Conference Of Michigan
Pastors Will Discuss
Problems Of Religion
Forums and lectures on the general
theme "Our Christian Faith and
Democracy" will highlight the sec-
ond annual Michigan Pastors' Con-
ference to be held here January
20, 21 and 22 under the auspices of
the Michigan Council of Churches
and Christian Education and the Un-
iversity Extension Service.
Dr. Oswald W. S. 2M'icCall, of the
New First Congregational Church of
Chicago, and Prof. Edwin E. Aubrey,
professor of theology and ethics of
the University of Chicago, will de-
liver a series of lectures on the re-
lation of the church to democracy.
Forum panels entiaied "Pastoral
Counseling," "The Church and Its
Community," and "Church and
State" will each be divided into four
topical divisions and will meet sep-
arately from the' general lecture ses-
Special denominational meetings
will be held for 11 groups, and var-
ious examples of theological and po-
litical literature will be placed on ex-
hibit during the conference.
Other speakers will be Dr. Walter
W. Van Kirk, director of the Depart-
ment of International Justice and
Good Will of the Federal Council of
Churches, Bernard J. Mulder, presi-
dent of The Michigan Council of
Churches, and Dr. J. M. M. Gray,
former president of the American
University of Washington, D. C.
Ford Shuns UAW
DETROIT, Jan. 7. -(El')- Ford
Motor Company officials flatly re-
fused\ today to meet with a commit-
tee of the United Automobile Work-
ers (CIO) to discuss alleged lay-offs
at the Ford Rouge plant. "We will
have nothing to do with the union
because there is nothing to discuss,"
said I. A. Capizzi, Ford general coun-

English Advance On Tobruk In North African Desert Clash
OTHE ' '050
GA OFgL/7O- -T/Std
- .
I B Y \AS11I+ DEC. 16 '940
OMAR /9401
Advanced forces of the British Army were declared officially today to have thrust almost 70 miles west of
fallen Bardia to occupy the military airport serving Tobruk, the main Italian base in Libya. This map shows
the progress of the westward advance from Sidi Barrani. In the drive on Tobruk, the British were aided by
a "free French" force of "Spahis" who cut the road. Derna is the last big port in the sector.

Kirke L. Simpson Interprets The News:

British Comment Reveals Confidence
That Turning Point Of War Is Past

Group Can Force Priority
By Taking Over Plants
That Do Not Cooperate
'Production Office'
WASHINGTON, Jan. 7--(P)-To
hasten the production of war mater-
ials for both the United States and
Great Britain, President Roosevelt
today formally established the new
four-man "office of production man-
agement" with broad authority, in-
cluding the power to take over any
industrial plants considered non-co-
As working heads of the new
agency, he appointed William S.
Knudsen, former president of Gen-
eral Motors, and Sidney Hillman,
CIO vice president. Both were mem-
bers of the old Advisory Defense
Commission. Knudsen will be direc-
tor general and Hillman associate
director general and they will act,
Mr. Roosevelt said, as a team or
partnership in wielding the tremen-
dous powers at their disposal. Secre-
taries Stimson and Knox of the War
and Navy Departments, respectively,
are members ex-officio.
Roosevelt Queried
After Mr. Roosevelt had explained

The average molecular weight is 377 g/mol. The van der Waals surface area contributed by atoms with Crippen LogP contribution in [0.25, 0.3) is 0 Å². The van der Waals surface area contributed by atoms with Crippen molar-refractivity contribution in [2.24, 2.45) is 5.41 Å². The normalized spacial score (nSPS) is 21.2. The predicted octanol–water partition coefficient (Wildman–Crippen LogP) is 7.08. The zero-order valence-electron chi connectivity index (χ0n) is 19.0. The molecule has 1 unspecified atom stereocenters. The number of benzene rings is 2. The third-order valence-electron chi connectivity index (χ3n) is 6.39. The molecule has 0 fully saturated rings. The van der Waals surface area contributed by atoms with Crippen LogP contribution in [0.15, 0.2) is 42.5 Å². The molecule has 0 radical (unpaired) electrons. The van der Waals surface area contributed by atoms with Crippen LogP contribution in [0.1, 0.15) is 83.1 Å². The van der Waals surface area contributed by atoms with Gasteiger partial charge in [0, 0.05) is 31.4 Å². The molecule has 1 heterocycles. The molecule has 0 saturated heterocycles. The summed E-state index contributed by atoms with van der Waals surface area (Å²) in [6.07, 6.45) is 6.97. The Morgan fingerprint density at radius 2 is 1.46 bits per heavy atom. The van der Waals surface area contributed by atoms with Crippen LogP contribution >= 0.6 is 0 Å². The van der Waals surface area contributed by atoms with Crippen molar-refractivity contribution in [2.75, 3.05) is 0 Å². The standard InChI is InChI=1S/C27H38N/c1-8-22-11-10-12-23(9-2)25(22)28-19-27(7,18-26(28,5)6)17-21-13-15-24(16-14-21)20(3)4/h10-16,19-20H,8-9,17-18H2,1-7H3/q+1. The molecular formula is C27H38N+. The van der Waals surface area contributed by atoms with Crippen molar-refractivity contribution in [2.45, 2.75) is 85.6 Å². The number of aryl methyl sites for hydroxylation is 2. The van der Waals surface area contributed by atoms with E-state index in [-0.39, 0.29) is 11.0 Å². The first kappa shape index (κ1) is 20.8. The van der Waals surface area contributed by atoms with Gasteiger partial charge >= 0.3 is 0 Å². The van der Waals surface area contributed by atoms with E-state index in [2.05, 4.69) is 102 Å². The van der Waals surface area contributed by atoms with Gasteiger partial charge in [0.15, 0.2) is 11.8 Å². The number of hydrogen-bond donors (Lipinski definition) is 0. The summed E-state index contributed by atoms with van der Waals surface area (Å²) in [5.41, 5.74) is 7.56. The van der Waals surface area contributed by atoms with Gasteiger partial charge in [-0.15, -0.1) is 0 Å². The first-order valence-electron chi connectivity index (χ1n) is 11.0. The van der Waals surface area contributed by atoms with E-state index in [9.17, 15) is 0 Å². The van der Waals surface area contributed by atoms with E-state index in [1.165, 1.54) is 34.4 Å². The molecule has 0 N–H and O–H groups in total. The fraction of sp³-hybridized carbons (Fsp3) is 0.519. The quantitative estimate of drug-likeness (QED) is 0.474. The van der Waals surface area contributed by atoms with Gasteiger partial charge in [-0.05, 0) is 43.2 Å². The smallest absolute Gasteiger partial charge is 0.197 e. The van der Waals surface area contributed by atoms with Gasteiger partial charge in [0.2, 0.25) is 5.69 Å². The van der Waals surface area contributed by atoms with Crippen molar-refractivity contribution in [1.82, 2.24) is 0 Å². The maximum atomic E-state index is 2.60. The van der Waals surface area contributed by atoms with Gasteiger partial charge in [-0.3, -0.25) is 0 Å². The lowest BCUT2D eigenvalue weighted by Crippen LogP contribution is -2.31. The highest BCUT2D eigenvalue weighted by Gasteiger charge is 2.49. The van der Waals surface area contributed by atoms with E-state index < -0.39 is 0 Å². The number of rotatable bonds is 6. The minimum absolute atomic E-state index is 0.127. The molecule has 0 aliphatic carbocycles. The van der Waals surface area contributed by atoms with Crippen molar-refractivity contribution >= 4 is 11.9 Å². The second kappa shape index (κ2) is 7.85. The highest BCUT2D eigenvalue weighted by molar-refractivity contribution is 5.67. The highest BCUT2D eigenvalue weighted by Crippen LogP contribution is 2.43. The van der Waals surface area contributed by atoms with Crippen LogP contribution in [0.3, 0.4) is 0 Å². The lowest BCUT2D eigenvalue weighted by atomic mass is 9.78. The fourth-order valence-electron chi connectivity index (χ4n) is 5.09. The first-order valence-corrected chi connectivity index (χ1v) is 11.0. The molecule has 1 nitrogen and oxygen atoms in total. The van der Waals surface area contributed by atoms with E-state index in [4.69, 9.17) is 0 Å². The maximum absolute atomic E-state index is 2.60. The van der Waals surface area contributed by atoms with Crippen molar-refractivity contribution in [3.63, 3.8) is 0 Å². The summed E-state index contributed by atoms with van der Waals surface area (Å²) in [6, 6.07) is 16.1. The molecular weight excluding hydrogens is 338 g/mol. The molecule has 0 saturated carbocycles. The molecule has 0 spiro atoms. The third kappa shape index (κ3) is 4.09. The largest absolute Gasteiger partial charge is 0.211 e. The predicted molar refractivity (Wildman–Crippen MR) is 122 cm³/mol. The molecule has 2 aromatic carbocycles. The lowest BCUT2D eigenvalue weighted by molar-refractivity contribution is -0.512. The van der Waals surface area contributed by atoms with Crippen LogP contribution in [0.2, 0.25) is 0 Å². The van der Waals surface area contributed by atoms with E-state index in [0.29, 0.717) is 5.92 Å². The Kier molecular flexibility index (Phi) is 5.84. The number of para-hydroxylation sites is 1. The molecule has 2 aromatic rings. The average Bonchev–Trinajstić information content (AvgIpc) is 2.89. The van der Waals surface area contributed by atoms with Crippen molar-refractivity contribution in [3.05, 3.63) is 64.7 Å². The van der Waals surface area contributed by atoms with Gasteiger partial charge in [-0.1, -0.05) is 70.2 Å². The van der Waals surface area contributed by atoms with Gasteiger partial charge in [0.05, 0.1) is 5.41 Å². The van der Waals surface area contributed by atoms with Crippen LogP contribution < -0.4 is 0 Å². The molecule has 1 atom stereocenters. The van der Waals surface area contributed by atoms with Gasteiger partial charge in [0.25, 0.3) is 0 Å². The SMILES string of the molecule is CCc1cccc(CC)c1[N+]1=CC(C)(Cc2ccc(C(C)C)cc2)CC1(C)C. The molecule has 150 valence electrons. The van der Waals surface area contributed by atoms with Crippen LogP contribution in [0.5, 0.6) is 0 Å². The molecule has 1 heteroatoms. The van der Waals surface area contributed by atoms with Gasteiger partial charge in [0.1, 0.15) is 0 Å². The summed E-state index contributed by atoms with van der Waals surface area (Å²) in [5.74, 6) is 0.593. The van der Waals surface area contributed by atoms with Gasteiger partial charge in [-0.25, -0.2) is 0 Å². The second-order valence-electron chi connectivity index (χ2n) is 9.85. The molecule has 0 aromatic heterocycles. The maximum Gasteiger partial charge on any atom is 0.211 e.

his orders at his regular Tuesday
Press Conference a reporter asked:
"Mr. President, why is it that you
do not want to appoint a single re-
sponsible head for the defense pro-
The president, in obviously good
spirits, laughingly answered that he
had appointed a single head. The
name of the new official, he said, was
Knudsen Hillman. The two were in
absolute agreement, he added, as to
what was to be done. He emphasized
that neither had been given more
authority than the other, and re-
ferred to them again and again as
a partnership.
Problem Urgent
The four members of the agency
issued a joint statement which Mr.
Roosevelt said was of great import-
ance. In it they stressed the urgency
of the defense problem, assured la-
bor that it would not be called upon
for sacrifices not 'demanded of cap-
ital as well, and requested the co-
operation of all.
"To achieve the results which the
country expects from the office of
production management," the state-
ment said, "we expect and must have
the kind of cooperation from every-
body that counts no sacrifice too
great to make if it will contribute to
a more successful and efficient de-
Relief Drive
For Refugees
Beins Today


Plans, consequences
Final Hitler Victory
Highlight Discussion

(By The Associated Press)
Britain's official comment on Presi-
dent Roosevelt's "Help-Our-Friends"
speech strikes a ringing note of con-
fidence that the critical corner of the
war has already been turned.
"Fresh encouragement" has come
from the United States, the London
statement said, "at a time when
there is good cause to believe that the
tide of war is turning."
Behind this lies the conclusion of
British war leadership that Italy has
already been knocked out of the war
in effect; and that disaster awaits
Germany if she strikes to retrieve
the situation, either against England
or in the Balkans.
In contrast with that' British at-
titude, an Italian cabinet utterance
"solmenly reaffirming" Fascist fidel-
ity to the Berlin-Rome Axis and the
will to fight to a finish is possibly
significant. It was timed to offset
Rome's admission of the fall of Bar-
dia, yet it was clearly aimed at de-
Spanish Group
Will Sponsor
Travel Lecture
"Mexico, Land of the Future and
Romance" is the title of a lecture
to be presented by Mr. Robert Grif-
fin, under the auspices of La So-
ciedad Hispanica, at 8:15 p.m. tomor-
row in the Natural Science Audi-
Mr. Griffin will take his audience
on an imaginary journey through
Mexico. The lecture will be illus-
trated with natural color motion pic-
tures which depict the beauty and
picturesque features of our interest-
ing neighbor to the south.
One of the outstanding stops on
the pictorial tour will be the presen-
tation of a complete bull fight.
A lecturer of long experience, Mr.
Griffin is well qualified to speak on
the various phases of Mexican life
which he intends to discuss. His lec-
tures have already enjoyed success in
other parts of the state.
Thursday's lecture will be the sec-
ond in the 1940-41 series of six to
be sponsored by La Sociedad His-
panica. The public is invited.
Dr. Southerland, Alumnus,